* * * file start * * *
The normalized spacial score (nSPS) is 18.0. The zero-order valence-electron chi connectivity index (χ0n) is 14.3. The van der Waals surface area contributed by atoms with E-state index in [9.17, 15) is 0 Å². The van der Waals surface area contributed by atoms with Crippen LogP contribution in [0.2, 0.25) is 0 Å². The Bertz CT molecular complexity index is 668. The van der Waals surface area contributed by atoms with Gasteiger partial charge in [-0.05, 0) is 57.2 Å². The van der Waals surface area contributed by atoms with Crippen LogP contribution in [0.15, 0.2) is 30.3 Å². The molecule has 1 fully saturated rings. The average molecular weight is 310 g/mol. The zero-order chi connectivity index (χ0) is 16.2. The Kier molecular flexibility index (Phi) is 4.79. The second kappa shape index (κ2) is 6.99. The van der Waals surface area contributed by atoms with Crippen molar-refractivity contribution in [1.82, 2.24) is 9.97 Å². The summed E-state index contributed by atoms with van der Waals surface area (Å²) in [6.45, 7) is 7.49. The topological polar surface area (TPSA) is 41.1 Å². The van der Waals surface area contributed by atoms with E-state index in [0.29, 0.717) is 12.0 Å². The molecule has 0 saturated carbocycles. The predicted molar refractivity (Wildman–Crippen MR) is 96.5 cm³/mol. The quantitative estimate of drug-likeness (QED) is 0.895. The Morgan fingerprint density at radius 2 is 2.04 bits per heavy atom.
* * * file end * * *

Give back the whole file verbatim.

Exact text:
The normalized spacial score (nSPS) is 18.0. The zero-order valence-electron chi connectivity index (χ0n) is 14.3. The van der Waals surface area contributed by atoms with E-state index in [9.17, 15) is 0 Å². The van der Waals surface area contributed by atoms with Crippen LogP contribution in [0.2, 0.25) is 0 Å². The Bertz CT molecular complexity index is 668. The van der Waals surface area contributed by atoms with Gasteiger partial charge in [-0.05, 0) is 57.2 Å². The van der Waals surface area contributed by atoms with Crippen LogP contribution in [0.15, 0.2) is 30.3 Å². The molecule has 1 fully saturated rings. The average molecular weight is 310 g/mol. The zero-order chi connectivity index (χ0) is 16.2. The Kier molecular flexibility index (Phi) is 4.79. The second kappa shape index (κ2) is 6.99. The van der Waals surface area contributed by atoms with Crippen molar-refractivity contribution in [1.82, 2.24) is 9.97 Å². The summed E-state index contributed by atoms with van der Waals surface area (Å²) in [6.45, 7) is 7.49. The topological polar surface area (TPSA) is 41.1 Å². The van der Waals surface area contributed by atoms with E-state index in [0.29, 0.717) is 12.0 Å². The molecule has 0 saturated carbocycles. The predicted molar refractivity (Wildman–Crippen MR) is 96.5 cm³/mol. The quantitative estimate of drug-likeness (QED) is 0.895. The Morgan fingerprint density at radius 2 is 2.04 bits per heavy atom.